OCEAN CITY — The Ocean City Police Department commented this week its desire to instill a local law establishing proper burial rules in the resort is part of a new best practice initiative and in no way is a direct result of a 2007 case in the resort.
OCPD spokesman Mike Levy told The Dispatch that although the infamous case where a local woman was charged and later cleared of murder charges after police discovered stillborn fetuses on her property would fall under the statutes of the new law, he noted that the law was not petitioned as a result of that case.
“The proper burial law is part of our new best practice initiative for public safety in the town of Ocean City, and falls under a number of topics, like the Salvia ban for instance, that we feel is vital to keeping the residents and visitors of Ocean City safe,” said Levy.
It was also revealed last week that measures were being taken on the state level to pass a similar law, as House Bill 12 was presented before the General Assembly this week, which if passed, would clearly lay out what is allowable by law in the matter of disposing of or burying a deceased body.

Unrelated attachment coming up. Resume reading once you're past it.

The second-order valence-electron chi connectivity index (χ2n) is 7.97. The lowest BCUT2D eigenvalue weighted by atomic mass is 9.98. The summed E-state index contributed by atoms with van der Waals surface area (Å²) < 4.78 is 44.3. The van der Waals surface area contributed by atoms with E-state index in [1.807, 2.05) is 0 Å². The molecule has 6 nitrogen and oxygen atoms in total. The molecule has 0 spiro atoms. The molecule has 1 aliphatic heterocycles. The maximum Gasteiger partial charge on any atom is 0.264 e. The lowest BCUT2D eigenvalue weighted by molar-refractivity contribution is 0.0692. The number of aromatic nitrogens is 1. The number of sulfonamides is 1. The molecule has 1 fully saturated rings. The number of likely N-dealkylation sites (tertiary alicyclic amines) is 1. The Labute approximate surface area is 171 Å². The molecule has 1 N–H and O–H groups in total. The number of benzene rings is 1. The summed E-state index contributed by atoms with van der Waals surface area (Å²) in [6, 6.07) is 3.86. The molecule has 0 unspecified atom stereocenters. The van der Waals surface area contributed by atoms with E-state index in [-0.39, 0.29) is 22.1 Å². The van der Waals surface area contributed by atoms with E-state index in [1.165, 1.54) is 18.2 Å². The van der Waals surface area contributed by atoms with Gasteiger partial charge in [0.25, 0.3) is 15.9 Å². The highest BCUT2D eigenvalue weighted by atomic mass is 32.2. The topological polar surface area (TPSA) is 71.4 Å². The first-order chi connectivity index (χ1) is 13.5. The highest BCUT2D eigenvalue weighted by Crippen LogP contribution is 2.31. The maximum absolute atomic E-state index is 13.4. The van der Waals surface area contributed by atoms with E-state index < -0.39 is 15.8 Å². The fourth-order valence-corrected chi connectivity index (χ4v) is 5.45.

Levy said, however, that the department has a desire to have the local law be a bit more strict than the proposed state law, by including human remains in the ordinance, rather than merely singling out rules for bodies.
“We are very encouraged by what the state is trying to do in regards to mapping out what is allowable in properly burying bodies,” said Levy. “However, we would like to include human remains as part of our local ordinance as well.”
The house bill clearly states that the only legal place to dispose or bury a body would be a family burial plot, a crematory, a cemetery or a funeral establishment, and any individual found to be in violation of the potential law would be punished by way of a misdemeanor offense and no more than 1 year imprisonment, up to a $5,000 fine or both.
Ayres said last week that he plans to draw up the ordinance in the near future and present it at the Police Commission level for approval, before taking it to the Mayor and City Council for the required two public readings.
Currently, there is no local or state law that prohibits improper burial or disposal of a body, as was brought to light in the 2007 case in Ocean City, which saw the accused cleared of all charges on the basis that prosecutors couldn’t determine “proof of life.”